The British pavilion is empty. That is to say, its neoclassical building in the Giardini, designed by Edwin Alfred Rickards in 1909, has been stripped bare. A welcome break from exhibition overload, the space is open to walk through, feeling like an abandoned mansion. This is not, however, the main attraction of this year’s British pavilion, curated by Caruso St John Architects with artist Marcus Taylor and bearing the title Island. Outside, a grand, tall, staircase of scaffolding rises up to the building’s roof, where a temporary platform — resembling the typology of the simple Venetian altana (roof terrace) — forms a new public space for people to gather and spend time in. Envisaged as an island-like space floating in the trees, the views alone are certainly worth the visit.
At the pavilion’s opening in May, writer and musician Kate Tempest performed a new poem that in part reflected on, as she put it, ‘the strangeness, sadness and brutality of Britishness’. One line of the poem stuck: ‘Our country’s coming apart’. Is this public space an act of trying to keep it — this isolation hungry country of islands — together? Curator Peter St John certainly hopes so: ‘In this period of Brexit,’ he said at the opening, ‘we wanted to turn the pavilion into a space where people can meet up and talk.’ It’s certainly a lovely space, but in practice just another pop-up with cafe-style tables, a nice view and lots of strangers that you don’t talk to. What’s more, because of crowds, you face the possibility of queuing for up to 30 minutes and are only allowed on this so-called free (but in reality very controlled) space for a maximum of 10 minutes. Another reminder of the strangeness and sadness of Britishness — even the best intentions stumble on practicalities. FP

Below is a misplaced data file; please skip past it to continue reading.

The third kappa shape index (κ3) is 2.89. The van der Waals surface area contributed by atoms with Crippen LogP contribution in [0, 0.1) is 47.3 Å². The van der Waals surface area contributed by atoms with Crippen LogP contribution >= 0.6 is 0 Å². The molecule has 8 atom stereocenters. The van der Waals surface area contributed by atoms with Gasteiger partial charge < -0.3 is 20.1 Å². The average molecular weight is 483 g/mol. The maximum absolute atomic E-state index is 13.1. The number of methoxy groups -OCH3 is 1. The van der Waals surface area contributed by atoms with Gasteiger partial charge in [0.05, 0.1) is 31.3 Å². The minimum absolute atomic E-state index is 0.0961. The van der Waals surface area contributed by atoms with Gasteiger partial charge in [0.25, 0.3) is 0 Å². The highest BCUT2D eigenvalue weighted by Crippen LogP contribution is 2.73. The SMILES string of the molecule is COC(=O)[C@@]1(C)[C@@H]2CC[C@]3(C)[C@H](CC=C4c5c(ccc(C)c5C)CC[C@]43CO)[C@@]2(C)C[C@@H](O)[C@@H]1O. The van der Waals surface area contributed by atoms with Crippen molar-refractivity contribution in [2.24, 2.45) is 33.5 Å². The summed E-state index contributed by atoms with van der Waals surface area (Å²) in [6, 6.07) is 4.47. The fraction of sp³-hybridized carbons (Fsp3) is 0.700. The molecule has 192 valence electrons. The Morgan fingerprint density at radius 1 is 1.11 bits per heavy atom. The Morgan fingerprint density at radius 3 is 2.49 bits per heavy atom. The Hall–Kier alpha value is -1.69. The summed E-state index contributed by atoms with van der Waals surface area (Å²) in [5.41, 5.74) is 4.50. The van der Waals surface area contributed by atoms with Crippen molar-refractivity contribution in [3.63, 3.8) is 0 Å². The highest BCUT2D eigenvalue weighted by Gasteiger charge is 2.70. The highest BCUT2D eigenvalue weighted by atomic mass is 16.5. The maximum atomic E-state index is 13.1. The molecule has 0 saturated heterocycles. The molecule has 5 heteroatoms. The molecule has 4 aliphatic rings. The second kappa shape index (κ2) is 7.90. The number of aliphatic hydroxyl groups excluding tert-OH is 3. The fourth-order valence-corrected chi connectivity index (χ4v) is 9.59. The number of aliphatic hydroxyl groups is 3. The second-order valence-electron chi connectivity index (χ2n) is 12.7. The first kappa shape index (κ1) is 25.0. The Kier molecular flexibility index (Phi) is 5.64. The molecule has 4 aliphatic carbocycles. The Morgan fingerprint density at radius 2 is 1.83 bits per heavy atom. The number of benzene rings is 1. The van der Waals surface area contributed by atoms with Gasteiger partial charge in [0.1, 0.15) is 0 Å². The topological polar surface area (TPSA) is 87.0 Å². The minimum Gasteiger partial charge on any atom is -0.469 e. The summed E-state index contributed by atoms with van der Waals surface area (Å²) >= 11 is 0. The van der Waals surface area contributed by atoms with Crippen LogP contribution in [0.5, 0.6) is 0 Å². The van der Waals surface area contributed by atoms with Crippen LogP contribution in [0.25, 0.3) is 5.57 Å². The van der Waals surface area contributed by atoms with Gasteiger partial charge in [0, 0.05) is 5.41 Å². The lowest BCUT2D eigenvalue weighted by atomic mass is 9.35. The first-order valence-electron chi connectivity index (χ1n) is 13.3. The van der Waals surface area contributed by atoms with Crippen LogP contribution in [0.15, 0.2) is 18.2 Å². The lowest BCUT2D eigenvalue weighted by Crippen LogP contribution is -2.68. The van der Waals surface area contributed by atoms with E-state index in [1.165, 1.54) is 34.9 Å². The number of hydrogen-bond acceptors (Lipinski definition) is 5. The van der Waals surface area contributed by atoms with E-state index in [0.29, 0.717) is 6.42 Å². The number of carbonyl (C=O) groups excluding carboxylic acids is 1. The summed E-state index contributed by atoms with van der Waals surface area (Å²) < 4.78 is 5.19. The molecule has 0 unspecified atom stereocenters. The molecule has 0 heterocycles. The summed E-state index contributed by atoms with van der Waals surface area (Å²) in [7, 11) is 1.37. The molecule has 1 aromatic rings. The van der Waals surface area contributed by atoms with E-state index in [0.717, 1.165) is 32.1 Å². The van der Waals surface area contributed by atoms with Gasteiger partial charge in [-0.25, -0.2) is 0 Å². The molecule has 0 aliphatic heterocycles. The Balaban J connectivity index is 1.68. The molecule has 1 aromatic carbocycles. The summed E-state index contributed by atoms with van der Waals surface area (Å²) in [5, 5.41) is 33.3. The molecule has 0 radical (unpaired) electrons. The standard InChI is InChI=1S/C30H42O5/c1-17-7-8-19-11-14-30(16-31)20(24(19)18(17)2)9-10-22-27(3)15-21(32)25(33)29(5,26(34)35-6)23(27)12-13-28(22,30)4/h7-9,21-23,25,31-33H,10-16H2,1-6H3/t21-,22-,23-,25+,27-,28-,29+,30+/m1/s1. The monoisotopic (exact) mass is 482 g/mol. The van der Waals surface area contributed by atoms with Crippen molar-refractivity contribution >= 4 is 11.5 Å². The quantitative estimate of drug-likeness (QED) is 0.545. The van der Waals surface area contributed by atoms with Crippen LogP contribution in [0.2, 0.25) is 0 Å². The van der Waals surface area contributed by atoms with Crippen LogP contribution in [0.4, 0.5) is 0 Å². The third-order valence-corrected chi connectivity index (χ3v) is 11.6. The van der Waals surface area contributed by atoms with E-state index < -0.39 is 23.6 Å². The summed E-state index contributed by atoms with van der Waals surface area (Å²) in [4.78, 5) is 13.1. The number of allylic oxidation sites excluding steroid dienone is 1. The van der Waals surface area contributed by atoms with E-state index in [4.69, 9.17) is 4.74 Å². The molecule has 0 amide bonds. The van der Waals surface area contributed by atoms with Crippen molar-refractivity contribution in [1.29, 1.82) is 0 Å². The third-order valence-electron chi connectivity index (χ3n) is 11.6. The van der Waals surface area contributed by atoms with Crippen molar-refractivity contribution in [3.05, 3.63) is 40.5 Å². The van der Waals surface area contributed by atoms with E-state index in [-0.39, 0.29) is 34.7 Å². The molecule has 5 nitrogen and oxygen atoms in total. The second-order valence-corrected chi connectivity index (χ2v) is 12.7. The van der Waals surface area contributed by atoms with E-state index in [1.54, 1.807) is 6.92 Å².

The Belgian pavilion, wall to wall, has been taken over by an amphitheatre-like auditorium structure, in the punchy hue of ultramarine EU blue. Since the opening of the 2016 Architecture Biennale, a seismic European shift has happened, as we know, with the UK’s decision to leave the European Union, alongside the rise of nationalist political parties. Belgium — with its capital, Brussels, the administrative hub of the EU — was not going to miss an opportunity to reflect on the state Europe finds itself in.
Like other pavilions, it has created a ‘free space’ for discussion; but this one — titled Eurotopie — is envisaged by curators Traumnovelle and Roxane Le Grelle as ‘a sanctuary’ for people to talk about Europe’s future. Despite the (deliberate) tendency for the space to be either overwhelmingly hot or cold, the bright blue structure of wide concentric steps is often abuzz with activity. What’s more, it is refreshing to see a pavilion ignore the English- first tendency of biennale exhibitions, producing a single brochure containing text in all the languages spoken by EU countries, and hosting discussions in an array of languages. FP